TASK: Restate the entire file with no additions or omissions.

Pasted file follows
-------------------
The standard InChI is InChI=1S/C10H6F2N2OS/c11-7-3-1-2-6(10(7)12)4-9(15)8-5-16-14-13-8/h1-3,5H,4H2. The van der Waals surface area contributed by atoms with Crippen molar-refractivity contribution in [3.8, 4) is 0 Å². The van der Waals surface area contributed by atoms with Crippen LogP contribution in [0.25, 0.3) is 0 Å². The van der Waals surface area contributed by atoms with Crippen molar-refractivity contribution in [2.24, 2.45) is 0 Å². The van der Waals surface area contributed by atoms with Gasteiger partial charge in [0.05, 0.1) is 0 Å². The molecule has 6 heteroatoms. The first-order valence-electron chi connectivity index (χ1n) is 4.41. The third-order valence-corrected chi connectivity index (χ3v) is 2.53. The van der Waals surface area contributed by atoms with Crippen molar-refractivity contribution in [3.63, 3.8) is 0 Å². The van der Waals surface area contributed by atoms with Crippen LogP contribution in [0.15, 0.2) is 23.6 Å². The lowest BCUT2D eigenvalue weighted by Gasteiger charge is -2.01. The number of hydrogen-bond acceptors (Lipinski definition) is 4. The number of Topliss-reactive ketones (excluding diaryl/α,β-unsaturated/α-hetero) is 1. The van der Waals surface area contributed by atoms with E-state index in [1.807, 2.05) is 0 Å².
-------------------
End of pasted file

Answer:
The standard InChI is InChI=1S/C10H6F2N2OS/c11-7-3-1-2-6(10(7)12)4-9(15)8-5-16-14-13-8/h1-3,5H,4H2. The van der Waals surface area contributed by atoms with Crippen molar-refractivity contribution in [3.8, 4) is 0 Å². The van der Waals surface area contributed by atoms with Crippen LogP contribution in [0.25, 0.3) is 0 Å². The van der Waals surface area contributed by atoms with Crippen molar-refractivity contribution in [2.24, 2.45) is 0 Å². The van der Waals surface area contributed by atoms with Gasteiger partial charge in [0.05, 0.1) is 0 Å². The molecule has 6 heteroatoms. The first-order valence-electron chi connectivity index (χ1n) is 4.41. The third-order valence-corrected chi connectivity index (χ3v) is 2.53. The van der Waals surface area contributed by atoms with Crippen molar-refractivity contribution in [3.63, 3.8) is 0 Å². The van der Waals surface area contributed by atoms with Crippen LogP contribution in [0.15, 0.2) is 23.6 Å². The lowest BCUT2D eigenvalue weighted by Gasteiger charge is -2.01. The number of hydrogen-bond acceptors (Lipinski definition) is 4. The number of Topliss-reactive ketones (excluding diaryl/α,β-unsaturated/α-hetero) is 1. The van der Waals surface area contributed by atoms with E-state index in [1.807, 2.05) is 0 Å².